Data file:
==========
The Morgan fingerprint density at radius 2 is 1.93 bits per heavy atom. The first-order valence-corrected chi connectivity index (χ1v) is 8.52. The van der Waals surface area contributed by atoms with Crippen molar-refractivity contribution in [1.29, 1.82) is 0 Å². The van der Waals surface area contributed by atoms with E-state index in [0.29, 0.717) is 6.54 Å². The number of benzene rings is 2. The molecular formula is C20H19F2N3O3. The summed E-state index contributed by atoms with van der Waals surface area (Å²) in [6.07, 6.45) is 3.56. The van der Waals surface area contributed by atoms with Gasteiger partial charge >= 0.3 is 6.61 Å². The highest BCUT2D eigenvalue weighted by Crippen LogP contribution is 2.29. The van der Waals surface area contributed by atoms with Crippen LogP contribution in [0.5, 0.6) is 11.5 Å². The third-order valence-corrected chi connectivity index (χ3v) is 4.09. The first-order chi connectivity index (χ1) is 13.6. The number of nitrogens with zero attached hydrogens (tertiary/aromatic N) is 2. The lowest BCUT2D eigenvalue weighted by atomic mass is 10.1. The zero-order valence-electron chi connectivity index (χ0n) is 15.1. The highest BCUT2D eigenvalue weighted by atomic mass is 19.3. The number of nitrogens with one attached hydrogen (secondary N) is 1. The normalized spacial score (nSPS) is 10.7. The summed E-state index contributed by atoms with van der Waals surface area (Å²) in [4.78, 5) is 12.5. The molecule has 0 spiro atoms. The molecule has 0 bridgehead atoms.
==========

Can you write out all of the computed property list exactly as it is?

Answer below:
The Morgan fingerprint density at radius 2 is 1.93 bits per heavy atom. The first-order valence-corrected chi connectivity index (χ1v) is 8.52. The van der Waals surface area contributed by atoms with Crippen molar-refractivity contribution in [1.29, 1.82) is 0 Å². The van der Waals surface area contributed by atoms with E-state index in [0.29, 0.717) is 6.54 Å². The number of benzene rings is 2. The molecular formula is C20H19F2N3O3. The summed E-state index contributed by atoms with van der Waals surface area (Å²) in [6.07, 6.45) is 3.56. The van der Waals surface area contributed by atoms with Gasteiger partial charge >= 0.3 is 6.61 Å². The highest BCUT2D eigenvalue weighted by Crippen LogP contribution is 2.29. The van der Waals surface area contributed by atoms with Crippen LogP contribution in [0.5, 0.6) is 11.5 Å². The third-order valence-corrected chi connectivity index (χ3v) is 4.09. The first-order chi connectivity index (χ1) is 13.6. The number of nitrogens with zero attached hydrogens (tertiary/aromatic N) is 2. The lowest BCUT2D eigenvalue weighted by atomic mass is 10.1. The zero-order valence-electron chi connectivity index (χ0n) is 15.1. The highest BCUT2D eigenvalue weighted by atomic mass is 19.3. The number of nitrogens with one attached hydrogen (secondary N) is 1. The normalized spacial score (nSPS) is 10.7. The summed E-state index contributed by atoms with van der Waals surface area (Å²) in [4.78, 5) is 12.5. The molecule has 0 spiro atoms. The molecule has 0 bridgehead atoms.